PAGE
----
Things to know about temporary work permits

Numerous immigrants enter the United States every year for employment purposes -- many coming to California. Some are looking for permanent positions, while others are only wanting temporary jobs. In either case, these individuals must obtain the appropriate visas or permits for their employment needs. This column will try to address some things that immigrants and employers need to know about temporary work permits.

Certain permits may be sought by immigrants themselves; however, there are others that must be obtained directly by employers. The most commonly sought after temporary work visa is called the "H" type. An H-1A applies to those who are registered nurses responding to a shortage in their field. An H-1B is meant for those in specialty fields, such as those that require a college degree or specific training. Finally, an H-2 is meant for those coming for agricultural work.

It is possible to appeal asylum decisions

A man in northern California was recently granted the ability to reopen his asylum case. This is something that many immigrants coming to the state dream about, but struggle to achieve. With the right help, however, it is possible to appeal asylum decisions.

It was recently reported that, at the end of August, an El Salvadoran native currently living in the San Francisco area was able to have his denied asylum request re-opened for consideration. This individual was moved to the country when he was a teenager. His parents were apparently pro-government, and he was personally threatened and even shot by those who disagreed with his family's political stance.

California immigration: How detention is hurting families

Sadly, it is pretty common practice to place California immigrants in detention centers while they await deportation hearings and/or decisions. To immigration authorities this is often deemed as necessary. Unfortunately, this practice isolates detainees from their families. It also leaves these individuals feeling that they have no right to seek legal assistance -- which is not the case.

A researcher at University of California Davis conducted a survey of nearly 500 immigrants who were detained for six or more months. They were held in detention centers that included jails, a private facility and a for-profit campus. It was found that, those held at the private center were less likely to see their families during their stays.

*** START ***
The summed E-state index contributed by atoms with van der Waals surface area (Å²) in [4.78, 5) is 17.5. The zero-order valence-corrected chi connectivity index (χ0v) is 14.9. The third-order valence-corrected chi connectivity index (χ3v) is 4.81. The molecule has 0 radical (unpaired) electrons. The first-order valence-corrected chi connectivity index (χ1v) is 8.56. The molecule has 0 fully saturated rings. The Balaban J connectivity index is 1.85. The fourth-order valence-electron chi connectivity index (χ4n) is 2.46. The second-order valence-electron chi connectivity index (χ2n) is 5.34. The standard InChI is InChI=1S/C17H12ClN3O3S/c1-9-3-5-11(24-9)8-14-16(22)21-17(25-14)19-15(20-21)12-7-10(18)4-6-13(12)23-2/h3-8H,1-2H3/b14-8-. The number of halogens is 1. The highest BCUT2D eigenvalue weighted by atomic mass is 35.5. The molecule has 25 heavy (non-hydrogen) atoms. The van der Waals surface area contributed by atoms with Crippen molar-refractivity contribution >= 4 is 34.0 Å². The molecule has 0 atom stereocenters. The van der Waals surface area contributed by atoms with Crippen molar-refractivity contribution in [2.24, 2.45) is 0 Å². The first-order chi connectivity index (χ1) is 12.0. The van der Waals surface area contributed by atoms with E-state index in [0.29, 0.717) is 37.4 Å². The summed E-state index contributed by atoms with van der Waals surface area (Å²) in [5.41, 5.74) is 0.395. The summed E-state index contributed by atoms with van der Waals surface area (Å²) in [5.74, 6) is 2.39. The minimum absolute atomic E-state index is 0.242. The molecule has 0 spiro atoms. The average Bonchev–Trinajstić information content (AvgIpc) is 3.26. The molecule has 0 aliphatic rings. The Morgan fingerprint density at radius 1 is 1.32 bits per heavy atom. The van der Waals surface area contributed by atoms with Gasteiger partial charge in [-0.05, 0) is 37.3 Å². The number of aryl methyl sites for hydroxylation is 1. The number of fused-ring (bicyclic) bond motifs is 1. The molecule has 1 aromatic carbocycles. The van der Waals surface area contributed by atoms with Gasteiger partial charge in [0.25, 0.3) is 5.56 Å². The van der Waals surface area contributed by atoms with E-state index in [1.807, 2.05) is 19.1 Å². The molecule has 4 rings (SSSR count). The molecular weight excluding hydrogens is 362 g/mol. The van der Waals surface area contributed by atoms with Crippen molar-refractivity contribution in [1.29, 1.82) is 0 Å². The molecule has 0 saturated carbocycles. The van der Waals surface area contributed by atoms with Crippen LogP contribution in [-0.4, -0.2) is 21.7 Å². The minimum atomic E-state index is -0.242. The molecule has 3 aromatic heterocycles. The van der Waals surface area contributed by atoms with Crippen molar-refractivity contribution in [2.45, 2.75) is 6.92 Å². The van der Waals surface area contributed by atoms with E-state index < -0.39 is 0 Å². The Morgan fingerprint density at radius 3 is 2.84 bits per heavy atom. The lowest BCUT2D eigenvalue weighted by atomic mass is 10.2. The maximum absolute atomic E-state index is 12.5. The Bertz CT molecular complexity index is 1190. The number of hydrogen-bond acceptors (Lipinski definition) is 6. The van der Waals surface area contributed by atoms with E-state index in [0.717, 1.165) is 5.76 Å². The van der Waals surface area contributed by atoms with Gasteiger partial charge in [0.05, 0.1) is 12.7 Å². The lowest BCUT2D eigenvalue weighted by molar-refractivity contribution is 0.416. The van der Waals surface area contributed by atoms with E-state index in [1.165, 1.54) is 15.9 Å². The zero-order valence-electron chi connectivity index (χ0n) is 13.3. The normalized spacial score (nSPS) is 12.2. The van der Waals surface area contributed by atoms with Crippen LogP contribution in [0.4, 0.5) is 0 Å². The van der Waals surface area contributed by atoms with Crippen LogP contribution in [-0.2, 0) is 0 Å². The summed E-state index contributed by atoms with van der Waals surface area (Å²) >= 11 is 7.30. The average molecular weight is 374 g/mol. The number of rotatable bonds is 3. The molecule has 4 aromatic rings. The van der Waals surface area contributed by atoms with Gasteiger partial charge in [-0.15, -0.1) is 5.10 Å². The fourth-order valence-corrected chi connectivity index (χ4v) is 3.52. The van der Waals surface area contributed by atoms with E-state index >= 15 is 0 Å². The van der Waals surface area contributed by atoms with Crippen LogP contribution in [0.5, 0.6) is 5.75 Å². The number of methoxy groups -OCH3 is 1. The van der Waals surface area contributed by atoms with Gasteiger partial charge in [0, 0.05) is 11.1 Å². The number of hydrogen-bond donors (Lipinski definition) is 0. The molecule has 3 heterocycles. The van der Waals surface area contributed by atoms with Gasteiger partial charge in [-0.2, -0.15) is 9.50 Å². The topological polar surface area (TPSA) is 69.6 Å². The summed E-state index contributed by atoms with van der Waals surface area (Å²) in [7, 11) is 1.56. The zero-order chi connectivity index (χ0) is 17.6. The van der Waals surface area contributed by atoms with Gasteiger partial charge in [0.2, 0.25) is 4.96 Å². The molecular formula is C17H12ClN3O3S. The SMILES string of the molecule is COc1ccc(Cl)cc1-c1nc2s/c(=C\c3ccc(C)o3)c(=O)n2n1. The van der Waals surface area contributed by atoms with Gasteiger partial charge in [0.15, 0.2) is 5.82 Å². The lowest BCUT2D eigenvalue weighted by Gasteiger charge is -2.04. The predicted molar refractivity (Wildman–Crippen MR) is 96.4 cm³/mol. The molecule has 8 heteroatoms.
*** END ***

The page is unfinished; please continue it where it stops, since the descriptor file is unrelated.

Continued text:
Citizenship and naturalization: Applying for naturalization

Foreign nationals who would like to obtain citizenship in the United States must fulfill very specific requirements. Unfortunately, nothing about the citizenship and naturalization process is simple. There is a lot that one must go through in order to complete the process. How do immigrants residing in California or elsewhere apply for naturalization?

The process which a foreign national must go through to achieve citizenship in the United States is called naturalization. A formal application for naturalization must be submitted and an interview may be required. Before this can be done, though, those who wish to go through this process generally must meet certain residency requirements and pass the necessary exams.

Need and employment visa? Things to know

Obtaining the appropriate visa for work purposes would seem like a fairly simple task; however, it actually can be quite challenging. When one needs an employment visa, there are a lot of steps involved in the process, which can make the whole thing rather confusing. This column will try to address some of the things immigrants who are looking to come to California or elsewhere in the United States for work may need to know about employment-based immigration.

It is believed that approximately 140,000 employment-based immigration visas are made available every fiscal year. These visas are given to those who qualify under one of five preference categories: E-1 through E-5. In some cases, spouses and children may also be granted visas as well.

Immigration and Nationality